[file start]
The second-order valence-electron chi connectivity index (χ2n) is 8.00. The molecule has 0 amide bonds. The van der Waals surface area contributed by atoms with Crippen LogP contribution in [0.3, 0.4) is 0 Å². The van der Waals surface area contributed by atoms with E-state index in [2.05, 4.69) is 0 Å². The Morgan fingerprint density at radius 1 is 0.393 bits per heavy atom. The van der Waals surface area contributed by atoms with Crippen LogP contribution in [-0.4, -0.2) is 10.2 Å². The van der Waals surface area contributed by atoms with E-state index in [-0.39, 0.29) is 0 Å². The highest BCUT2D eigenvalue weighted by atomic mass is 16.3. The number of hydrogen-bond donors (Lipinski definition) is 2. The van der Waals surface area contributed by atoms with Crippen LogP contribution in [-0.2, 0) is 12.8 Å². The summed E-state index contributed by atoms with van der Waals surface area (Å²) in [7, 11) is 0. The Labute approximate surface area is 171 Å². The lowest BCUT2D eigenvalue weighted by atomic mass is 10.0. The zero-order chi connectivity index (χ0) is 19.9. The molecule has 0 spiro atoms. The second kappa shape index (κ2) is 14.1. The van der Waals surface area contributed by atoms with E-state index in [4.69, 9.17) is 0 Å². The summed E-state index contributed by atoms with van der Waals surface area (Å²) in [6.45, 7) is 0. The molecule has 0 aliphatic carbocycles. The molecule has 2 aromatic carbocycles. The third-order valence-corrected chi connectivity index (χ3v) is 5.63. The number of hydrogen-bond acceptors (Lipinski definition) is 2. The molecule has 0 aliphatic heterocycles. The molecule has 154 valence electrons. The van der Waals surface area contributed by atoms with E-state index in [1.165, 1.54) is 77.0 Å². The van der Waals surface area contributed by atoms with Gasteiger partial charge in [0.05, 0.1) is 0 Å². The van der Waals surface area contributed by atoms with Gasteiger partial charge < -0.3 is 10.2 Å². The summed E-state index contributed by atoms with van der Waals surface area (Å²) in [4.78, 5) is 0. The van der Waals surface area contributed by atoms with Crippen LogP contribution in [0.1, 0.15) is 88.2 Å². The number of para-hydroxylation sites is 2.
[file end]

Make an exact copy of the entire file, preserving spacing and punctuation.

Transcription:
The second-order valence-electron chi connectivity index (χ2n) is 8.00. The molecule has 0 amide bonds. The van der Waals surface area contributed by atoms with Crippen LogP contribution in [0.3, 0.4) is 0 Å². The van der Waals surface area contributed by atoms with E-state index in [2.05, 4.69) is 0 Å². The Morgan fingerprint density at radius 1 is 0.393 bits per heavy atom. The van der Waals surface area contributed by atoms with Crippen LogP contribution in [-0.4, -0.2) is 10.2 Å². The van der Waals surface area contributed by atoms with E-state index in [-0.39, 0.29) is 0 Å². The highest BCUT2D eigenvalue weighted by atomic mass is 16.3. The number of hydrogen-bond donors (Lipinski definition) is 2. The van der Waals surface area contributed by atoms with Crippen LogP contribution in [-0.2, 0) is 12.8 Å². The summed E-state index contributed by atoms with van der Waals surface area (Å²) in [7, 11) is 0. The Labute approximate surface area is 171 Å². The lowest BCUT2D eigenvalue weighted by atomic mass is 10.0. The zero-order chi connectivity index (χ0) is 19.9. The molecule has 0 spiro atoms. The second kappa shape index (κ2) is 14.1. The van der Waals surface area contributed by atoms with E-state index in [4.69, 9.17) is 0 Å². The summed E-state index contributed by atoms with van der Waals surface area (Å²) in [6.45, 7) is 0. The molecule has 0 aliphatic carbocycles. The molecule has 2 aromatic carbocycles. The third-order valence-corrected chi connectivity index (χ3v) is 5.63. The number of hydrogen-bond acceptors (Lipinski definition) is 2. The molecule has 0 aliphatic heterocycles. The molecule has 154 valence electrons. The van der Waals surface area contributed by atoms with E-state index in [1.165, 1.54) is 77.0 Å². The van der Waals surface area contributed by atoms with Gasteiger partial charge in [0.05, 0.1) is 0 Å². The van der Waals surface area contributed by atoms with Gasteiger partial charge < -0.3 is 10.2 Å². The summed E-state index contributed by atoms with van der Waals surface area (Å²) in [4.78, 5) is 0. The van der Waals surface area contributed by atoms with Crippen LogP contribution in [0.1, 0.15) is 88.2 Å². The number of para-hydroxylation sites is 2.